By Bob Skolnik
Area residents are stepping up and doing what they can to help medical workers on the front lines of the coronavirus pandemic. One of the biggest local efforts was begun by 17-year-old Tim Pipal, of Riverside.
Pipal has been using the 3D printer he got for Christmas in 2018 to make face shields for doctors, nurses and other medical professionals.
With the help of his mother, Sue, who jokingly refers to herself as the chief logistics officer, the Pipals have enlisted a host of others to also make face shields and have coordinated the delivery of 410 of them to hospitals and other first responders in just one week.
"It is definitely quite gratifying," said Tim, who is a junior at Benet Academy in Lisle. "When you see these printers, they have a lot of power and you don't really realize that until you see it in an application like this, when you can really just print a piece of plastic and it could be saving someone's life."
On March 28 Tim saw a report on the NBC 5 news about a 20-something on the North Side who was using a 3D printer to make face shields for Swedish Covenant Hospital. That got Pipal, who had been using his 3D printer to make flower pots, thinking.
He went to the NBC 5 website and saw a link about how to make a face shield with a 3D printer. It wasn't hard. The plastic visor of the face shield is made from the kind of plastic report covers that you can get at an office supply store.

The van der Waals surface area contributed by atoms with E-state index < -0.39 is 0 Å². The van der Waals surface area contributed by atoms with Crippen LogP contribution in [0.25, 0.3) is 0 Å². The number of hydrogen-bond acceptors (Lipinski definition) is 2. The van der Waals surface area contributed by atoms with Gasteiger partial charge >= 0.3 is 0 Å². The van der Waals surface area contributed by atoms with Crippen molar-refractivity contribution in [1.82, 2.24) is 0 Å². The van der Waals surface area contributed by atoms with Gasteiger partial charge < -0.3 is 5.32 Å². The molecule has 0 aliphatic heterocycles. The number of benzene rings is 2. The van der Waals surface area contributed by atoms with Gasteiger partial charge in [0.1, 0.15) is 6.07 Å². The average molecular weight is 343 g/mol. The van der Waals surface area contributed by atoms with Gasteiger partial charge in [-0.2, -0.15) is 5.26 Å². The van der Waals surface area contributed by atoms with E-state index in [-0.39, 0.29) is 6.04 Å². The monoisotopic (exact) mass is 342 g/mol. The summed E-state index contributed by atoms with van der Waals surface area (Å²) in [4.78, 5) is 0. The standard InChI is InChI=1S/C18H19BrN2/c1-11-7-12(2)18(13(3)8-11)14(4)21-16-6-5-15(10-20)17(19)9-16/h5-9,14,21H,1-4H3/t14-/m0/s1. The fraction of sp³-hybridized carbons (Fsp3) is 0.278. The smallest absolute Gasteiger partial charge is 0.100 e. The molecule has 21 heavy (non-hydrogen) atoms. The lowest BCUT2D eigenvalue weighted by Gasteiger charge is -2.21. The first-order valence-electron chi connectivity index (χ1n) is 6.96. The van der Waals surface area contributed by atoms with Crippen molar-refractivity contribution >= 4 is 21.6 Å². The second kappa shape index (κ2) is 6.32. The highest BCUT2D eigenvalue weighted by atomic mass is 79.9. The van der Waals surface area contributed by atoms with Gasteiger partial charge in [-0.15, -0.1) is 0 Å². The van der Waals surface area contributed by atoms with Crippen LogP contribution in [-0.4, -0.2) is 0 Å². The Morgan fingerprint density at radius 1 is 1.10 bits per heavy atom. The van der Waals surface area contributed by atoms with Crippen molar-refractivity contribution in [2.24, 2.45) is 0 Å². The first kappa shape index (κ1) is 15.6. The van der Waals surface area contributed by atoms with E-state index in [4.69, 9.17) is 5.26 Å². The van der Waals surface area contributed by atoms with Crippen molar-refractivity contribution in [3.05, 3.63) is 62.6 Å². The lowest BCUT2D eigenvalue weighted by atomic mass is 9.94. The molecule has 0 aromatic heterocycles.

Soon, Tim was churning out the face shields on the 3D printer in the basement of his home. It takes him about 50 minutes to make one face shield. Now his printer is running 24 hours a day. Tim says he's been staying up until around 4 a.m. to monitor the printer, using an app on his smartphone. Once he goes to sleep, his parents take over.
"All hands on deck, just started printing 24/7," Tim said. "It's kind of taken over our lives here."
Sue Pipal has been a whirlwind, using connections and social media to find out who needs face shields and recruiting others to expand production.
Quickly joining the effort were eight other local residents with 3D printers. Tim Pipal and others also persuaded school officials at area schools to help out, and now the 3D printers at Riverside-Brookfield High School, L.J. Hauser High School and S.E. Gross Middle School are also spitting out the face shields.
Doc Mack at Galloping Ghost Reproductions in Brookfield has also joined the effort, using his print shop's 3D printer to make the face shields.
Face shields have been delivered to the Riverside Fire Department, UCP Seguin of Greater Chicago, West Suburban Hospital, the University of Chicago Hospital emergency room, Glenbrook Hospital, Mercy Hospital, Illinois Masonic Hospital, Central DuPage Hospital and others.
The list keeps growing every day. Sue Pipal estimated that she has requests for nearly 1,000 face shields. It is a totally voluntary effort. The face shields are delivered for no charge and most of the materials are donated.